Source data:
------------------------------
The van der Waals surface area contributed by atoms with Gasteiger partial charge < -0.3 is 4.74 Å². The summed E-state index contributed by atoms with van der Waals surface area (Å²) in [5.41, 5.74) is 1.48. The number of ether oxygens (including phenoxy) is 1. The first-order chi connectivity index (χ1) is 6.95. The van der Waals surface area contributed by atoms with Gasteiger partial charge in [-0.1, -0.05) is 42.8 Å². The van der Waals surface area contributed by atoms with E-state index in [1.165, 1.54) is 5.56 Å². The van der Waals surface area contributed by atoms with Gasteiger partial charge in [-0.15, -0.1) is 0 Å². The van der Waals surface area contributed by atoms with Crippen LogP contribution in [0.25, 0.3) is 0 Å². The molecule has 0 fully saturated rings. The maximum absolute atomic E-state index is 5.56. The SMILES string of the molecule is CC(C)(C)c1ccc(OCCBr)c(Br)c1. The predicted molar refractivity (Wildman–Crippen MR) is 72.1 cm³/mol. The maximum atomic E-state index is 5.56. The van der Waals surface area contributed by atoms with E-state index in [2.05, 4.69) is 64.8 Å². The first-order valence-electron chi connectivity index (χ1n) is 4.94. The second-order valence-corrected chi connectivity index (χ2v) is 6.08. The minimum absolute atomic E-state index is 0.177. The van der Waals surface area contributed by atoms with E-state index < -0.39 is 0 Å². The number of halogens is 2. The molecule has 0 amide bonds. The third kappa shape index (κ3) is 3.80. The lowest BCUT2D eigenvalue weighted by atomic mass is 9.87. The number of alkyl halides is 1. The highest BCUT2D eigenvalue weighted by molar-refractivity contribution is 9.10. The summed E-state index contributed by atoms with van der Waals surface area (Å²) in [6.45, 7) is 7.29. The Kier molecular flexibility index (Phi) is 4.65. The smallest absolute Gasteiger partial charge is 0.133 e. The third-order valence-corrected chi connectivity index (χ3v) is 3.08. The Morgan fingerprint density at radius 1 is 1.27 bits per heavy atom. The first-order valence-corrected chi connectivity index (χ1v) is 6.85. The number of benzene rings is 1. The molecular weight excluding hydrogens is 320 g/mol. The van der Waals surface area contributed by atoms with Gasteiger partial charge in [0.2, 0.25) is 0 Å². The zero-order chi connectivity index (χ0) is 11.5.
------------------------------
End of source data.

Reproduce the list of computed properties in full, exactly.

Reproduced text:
The van der Waals surface area contributed by atoms with Gasteiger partial charge < -0.3 is 4.74 Å². The summed E-state index contributed by atoms with van der Waals surface area (Å²) in [5.41, 5.74) is 1.48. The number of ether oxygens (including phenoxy) is 1. The first-order chi connectivity index (χ1) is 6.95. The van der Waals surface area contributed by atoms with Gasteiger partial charge in [-0.1, -0.05) is 42.8 Å². The van der Waals surface area contributed by atoms with E-state index in [1.165, 1.54) is 5.56 Å². The van der Waals surface area contributed by atoms with Gasteiger partial charge in [-0.15, -0.1) is 0 Å². The van der Waals surface area contributed by atoms with Crippen LogP contribution in [0.25, 0.3) is 0 Å². The molecule has 0 fully saturated rings. The maximum absolute atomic E-state index is 5.56. The SMILES string of the molecule is CC(C)(C)c1ccc(OCCBr)c(Br)c1. The predicted molar refractivity (Wildman–Crippen MR) is 72.1 cm³/mol. The maximum atomic E-state index is 5.56. The van der Waals surface area contributed by atoms with E-state index in [2.05, 4.69) is 64.8 Å². The first-order valence-electron chi connectivity index (χ1n) is 4.94. The second-order valence-corrected chi connectivity index (χ2v) is 6.08. The minimum absolute atomic E-state index is 0.177. The van der Waals surface area contributed by atoms with E-state index < -0.39 is 0 Å². The number of halogens is 2. The molecule has 0 amide bonds. The third kappa shape index (κ3) is 3.80. The lowest BCUT2D eigenvalue weighted by atomic mass is 9.87. The number of alkyl halides is 1. The highest BCUT2D eigenvalue weighted by molar-refractivity contribution is 9.10. The summed E-state index contributed by atoms with van der Waals surface area (Å²) in [6.45, 7) is 7.29. The Kier molecular flexibility index (Phi) is 4.65. The smallest absolute Gasteiger partial charge is 0.133 e. The third-order valence-corrected chi connectivity index (χ3v) is 3.08. The Morgan fingerprint density at radius 1 is 1.27 bits per heavy atom. The first-order valence-corrected chi connectivity index (χ1v) is 6.85. The number of benzene rings is 1. The molecular weight excluding hydrogens is 320 g/mol. The van der Waals surface area contributed by atoms with Gasteiger partial charge in [0.2, 0.25) is 0 Å². The zero-order chi connectivity index (χ0) is 11.5.